Spanish PM aims to take over Catalan govt; residents aghast

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Puigdemont said the Saturday decision by Prime Minister Mariano Rajoy to fire the regional government and force a new election, which will be effective next Friday, was "the worst attack against the institutions and the people of Catalonia since the military dictatorship of Francisco Franco".

In a televised announcement, Carles Puigdemont said Madrid was failing to respect the rule of law after Prime Minister Mariano Rajoy announced he would move to dismiss Catalonia's separatist executive, take control of regional ministries and call elections. He said a new regional election in Catalonia should be held in the next six months.

Spain's National Security Department said late on Friday that an undisclosed number of government websites had been hit in recent weeks with slogans supporting independence for the country's Catalonia region.

"There is no country in the world ready to allow this kind of situation within its borders", Rajoy said.

In a significant upping of the stakes in his bid to rein in the region's pro-independence rulers, Mr Rajoy has said that although the Catalan parliament will not be dissolved immediately, its functions will be limited to "avoid measures contrary to the Constitution".

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Article 155 allows central authorities to intervene when one of Spain's 17 autonomous regions fails to comply with the law.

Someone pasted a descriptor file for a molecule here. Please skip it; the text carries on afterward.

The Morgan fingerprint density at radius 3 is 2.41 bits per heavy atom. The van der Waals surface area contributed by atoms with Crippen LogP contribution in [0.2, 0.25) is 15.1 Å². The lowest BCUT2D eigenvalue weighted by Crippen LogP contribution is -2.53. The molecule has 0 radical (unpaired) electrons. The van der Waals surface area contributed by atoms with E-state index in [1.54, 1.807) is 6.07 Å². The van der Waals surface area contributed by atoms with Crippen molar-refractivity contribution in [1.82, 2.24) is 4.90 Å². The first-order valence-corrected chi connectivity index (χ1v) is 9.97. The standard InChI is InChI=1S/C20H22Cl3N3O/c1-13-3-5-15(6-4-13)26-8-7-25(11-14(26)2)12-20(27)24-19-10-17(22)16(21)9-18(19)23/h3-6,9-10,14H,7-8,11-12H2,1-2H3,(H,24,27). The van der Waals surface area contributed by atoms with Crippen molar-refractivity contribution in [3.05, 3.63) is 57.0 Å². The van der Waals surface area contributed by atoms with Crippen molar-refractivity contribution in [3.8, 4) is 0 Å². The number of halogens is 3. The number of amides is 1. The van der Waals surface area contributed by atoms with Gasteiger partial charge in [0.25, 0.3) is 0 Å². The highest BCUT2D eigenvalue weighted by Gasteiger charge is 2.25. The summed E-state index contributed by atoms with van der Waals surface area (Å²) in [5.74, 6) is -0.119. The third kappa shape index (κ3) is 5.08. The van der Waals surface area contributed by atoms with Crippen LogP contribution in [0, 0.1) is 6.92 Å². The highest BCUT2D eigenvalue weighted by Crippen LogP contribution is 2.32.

However, the Catalan leader called on the regional parliament to suspend the proclamation in order to make way for dialogue with Madrid.

The measures take the country into uncharted legal waters, and come just a day after Madrid won powerful backing from the king and the European Union in its battle to keep the country together.

Rajoy's Popular Party has a majority in the Senate.

Catalan president Carles Puigdemont was among the huge crowds filling the streets around the Paseo de Gracia boulevard, with many chanting "independence" and "freedom".

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"Spain needs to face up to an unacceptable secession attempt on its national territory, which it will resolve using legitimate democratic institutions, respecting our constitution, adhering to the values and principles of the parliamentary democracy in which we have lived for 39 years", Felipe said.

Mr Rajoy was notably scant on details and long on justification for direct rule in his speech, essentially limiting his much-anticipated package of specific measures to a broad-brushed description of the whys and wherefores for his government's substitution of the nationalist ministers.

In an effort to derail the independence movement led by the separatist politicians, Rajoy is also seeking the Senate's approval next week to assume the power to call a regional election - something that only Catalonia's top leader can do at the moment.

Puigdemont says he has a mandate to declare independence after the referendum, which his administration says resulted in a 90 percent Yes vote.

Spanish authorities are preparing to arrest Catalonia's president and charge him with rebellion if he declares independence.

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Amid the uncertainty, businesses have started to move their legal headquarters out of Catalonia, Spain's wealthiest region.